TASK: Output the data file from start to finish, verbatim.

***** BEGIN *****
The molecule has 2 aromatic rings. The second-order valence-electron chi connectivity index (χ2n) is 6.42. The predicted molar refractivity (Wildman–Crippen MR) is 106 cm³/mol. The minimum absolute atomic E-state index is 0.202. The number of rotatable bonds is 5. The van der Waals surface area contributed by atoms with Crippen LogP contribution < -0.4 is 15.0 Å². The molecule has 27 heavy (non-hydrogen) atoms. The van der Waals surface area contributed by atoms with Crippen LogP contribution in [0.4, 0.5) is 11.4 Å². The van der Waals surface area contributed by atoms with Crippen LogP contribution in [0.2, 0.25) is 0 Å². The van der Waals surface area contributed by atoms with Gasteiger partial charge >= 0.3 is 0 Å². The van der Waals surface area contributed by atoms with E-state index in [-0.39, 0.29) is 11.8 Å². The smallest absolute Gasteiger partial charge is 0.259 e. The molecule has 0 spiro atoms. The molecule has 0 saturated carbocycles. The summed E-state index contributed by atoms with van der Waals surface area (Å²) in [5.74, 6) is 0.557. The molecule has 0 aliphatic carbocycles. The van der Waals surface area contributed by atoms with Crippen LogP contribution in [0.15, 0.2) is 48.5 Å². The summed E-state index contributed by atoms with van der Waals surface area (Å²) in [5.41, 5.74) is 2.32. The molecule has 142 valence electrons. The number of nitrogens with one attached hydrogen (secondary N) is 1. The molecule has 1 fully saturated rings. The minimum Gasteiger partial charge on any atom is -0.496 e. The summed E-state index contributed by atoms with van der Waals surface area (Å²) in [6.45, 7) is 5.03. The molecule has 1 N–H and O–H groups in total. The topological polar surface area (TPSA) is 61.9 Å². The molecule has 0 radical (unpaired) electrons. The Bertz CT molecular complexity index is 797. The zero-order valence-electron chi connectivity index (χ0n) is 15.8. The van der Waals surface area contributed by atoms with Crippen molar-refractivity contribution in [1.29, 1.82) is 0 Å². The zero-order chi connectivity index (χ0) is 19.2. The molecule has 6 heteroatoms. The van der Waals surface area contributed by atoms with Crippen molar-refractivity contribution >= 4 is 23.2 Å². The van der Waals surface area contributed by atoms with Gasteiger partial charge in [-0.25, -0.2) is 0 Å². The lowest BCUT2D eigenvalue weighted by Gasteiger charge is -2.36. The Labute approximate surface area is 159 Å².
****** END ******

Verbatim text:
The molecule has 2 aromatic rings. The second-order valence-electron chi connectivity index (χ2n) is 6.42. The predicted molar refractivity (Wildman–Crippen MR) is 106 cm³/mol. The minimum absolute atomic E-state index is 0.202. The number of rotatable bonds is 5. The van der Waals surface area contributed by atoms with Crippen LogP contribution < -0.4 is 15.0 Å². The molecule has 27 heavy (non-hydrogen) atoms. The van der Waals surface area contributed by atoms with Crippen LogP contribution in [0.4, 0.5) is 11.4 Å². The van der Waals surface area contributed by atoms with Crippen LogP contribution in [0.2, 0.25) is 0 Å². The van der Waals surface area contributed by atoms with Gasteiger partial charge >= 0.3 is 0 Å². The van der Waals surface area contributed by atoms with E-state index in [-0.39, 0.29) is 11.8 Å². The smallest absolute Gasteiger partial charge is 0.259 e. The molecule has 0 spiro atoms. The molecule has 0 saturated carbocycles. The summed E-state index contributed by atoms with van der Waals surface area (Å²) in [5.74, 6) is 0.557. The molecule has 0 aliphatic carbocycles. The van der Waals surface area contributed by atoms with Crippen LogP contribution in [0.15, 0.2) is 48.5 Å². The summed E-state index contributed by atoms with van der Waals surface area (Å²) in [5.41, 5.74) is 2.32. The molecule has 142 valence electrons. The number of nitrogens with one attached hydrogen (secondary N) is 1. The molecule has 1 fully saturated rings. The minimum Gasteiger partial charge on any atom is -0.496 e. The summed E-state index contributed by atoms with van der Waals surface area (Å²) in [6.45, 7) is 5.03. The molecule has 1 N–H and O–H groups in total. The topological polar surface area (TPSA) is 61.9 Å². The molecule has 0 radical (unpaired) electrons. The Bertz CT molecular complexity index is 797. The zero-order valence-electron chi connectivity index (χ0n) is 15.8. The van der Waals surface area contributed by atoms with Crippen molar-refractivity contribution in [1.29, 1.82) is 0 Å². The zero-order chi connectivity index (χ0) is 19.2. The molecule has 6 heteroatoms. The van der Waals surface area contributed by atoms with Crippen molar-refractivity contribution >= 4 is 23.2 Å². The van der Waals surface area contributed by atoms with Gasteiger partial charge in [-0.25, -0.2) is 0 Å². The lowest BCUT2D eigenvalue weighted by Gasteiger charge is -2.36. The Labute approximate surface area is 159 Å².